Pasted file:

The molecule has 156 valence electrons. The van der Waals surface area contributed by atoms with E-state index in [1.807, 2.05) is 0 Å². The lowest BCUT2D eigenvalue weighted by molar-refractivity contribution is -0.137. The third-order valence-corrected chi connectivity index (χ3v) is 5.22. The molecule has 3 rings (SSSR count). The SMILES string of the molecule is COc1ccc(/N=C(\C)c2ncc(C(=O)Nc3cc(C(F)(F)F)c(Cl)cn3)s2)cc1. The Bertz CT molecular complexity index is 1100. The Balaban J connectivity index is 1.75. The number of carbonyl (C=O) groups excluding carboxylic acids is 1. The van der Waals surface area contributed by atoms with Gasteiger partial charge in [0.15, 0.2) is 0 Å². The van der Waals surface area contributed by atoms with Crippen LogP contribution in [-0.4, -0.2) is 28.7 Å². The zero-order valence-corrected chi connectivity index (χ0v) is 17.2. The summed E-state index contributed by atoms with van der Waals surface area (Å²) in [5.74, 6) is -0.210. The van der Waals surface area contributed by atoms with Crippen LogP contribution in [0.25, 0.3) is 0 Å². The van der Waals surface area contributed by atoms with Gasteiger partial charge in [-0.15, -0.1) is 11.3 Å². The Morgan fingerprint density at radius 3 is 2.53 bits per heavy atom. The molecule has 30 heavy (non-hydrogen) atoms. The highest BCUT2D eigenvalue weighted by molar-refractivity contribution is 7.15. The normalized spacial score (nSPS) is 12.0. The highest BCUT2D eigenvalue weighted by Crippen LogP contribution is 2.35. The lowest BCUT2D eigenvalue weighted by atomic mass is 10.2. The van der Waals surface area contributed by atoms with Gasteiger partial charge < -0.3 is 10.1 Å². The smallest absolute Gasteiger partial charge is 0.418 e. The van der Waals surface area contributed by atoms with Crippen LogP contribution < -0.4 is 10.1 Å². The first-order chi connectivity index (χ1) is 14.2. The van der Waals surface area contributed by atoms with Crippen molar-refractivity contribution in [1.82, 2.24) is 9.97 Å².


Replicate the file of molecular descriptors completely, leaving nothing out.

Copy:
The molecule has 156 valence electrons. The van der Waals surface area contributed by atoms with E-state index in [1.807, 2.05) is 0 Å². The lowest BCUT2D eigenvalue weighted by molar-refractivity contribution is -0.137. The third-order valence-corrected chi connectivity index (χ3v) is 5.22. The molecule has 3 rings (SSSR count). The SMILES string of the molecule is COc1ccc(/N=C(\C)c2ncc(C(=O)Nc3cc(C(F)(F)F)c(Cl)cn3)s2)cc1. The Bertz CT molecular complexity index is 1100. The Balaban J connectivity index is 1.75. The number of carbonyl (C=O) groups excluding carboxylic acids is 1. The van der Waals surface area contributed by atoms with Gasteiger partial charge in [0.15, 0.2) is 0 Å². The van der Waals surface area contributed by atoms with Crippen LogP contribution in [-0.4, -0.2) is 28.7 Å². The zero-order valence-corrected chi connectivity index (χ0v) is 17.2. The summed E-state index contributed by atoms with van der Waals surface area (Å²) in [5.74, 6) is -0.210. The van der Waals surface area contributed by atoms with Crippen LogP contribution in [0.25, 0.3) is 0 Å². The van der Waals surface area contributed by atoms with Gasteiger partial charge in [-0.15, -0.1) is 11.3 Å². The Morgan fingerprint density at radius 3 is 2.53 bits per heavy atom. The molecule has 30 heavy (non-hydrogen) atoms. The highest BCUT2D eigenvalue weighted by molar-refractivity contribution is 7.15. The normalized spacial score (nSPS) is 12.0. The highest BCUT2D eigenvalue weighted by Crippen LogP contribution is 2.35. The lowest BCUT2D eigenvalue weighted by atomic mass is 10.2. The van der Waals surface area contributed by atoms with Gasteiger partial charge < -0.3 is 10.1 Å². The smallest absolute Gasteiger partial charge is 0.418 e. The van der Waals surface area contributed by atoms with Crippen LogP contribution < -0.4 is 10.1 Å². The first-order chi connectivity index (χ1) is 14.2. The van der Waals surface area contributed by atoms with Crippen molar-refractivity contribution in [1.82, 2.24) is 9.97 Å².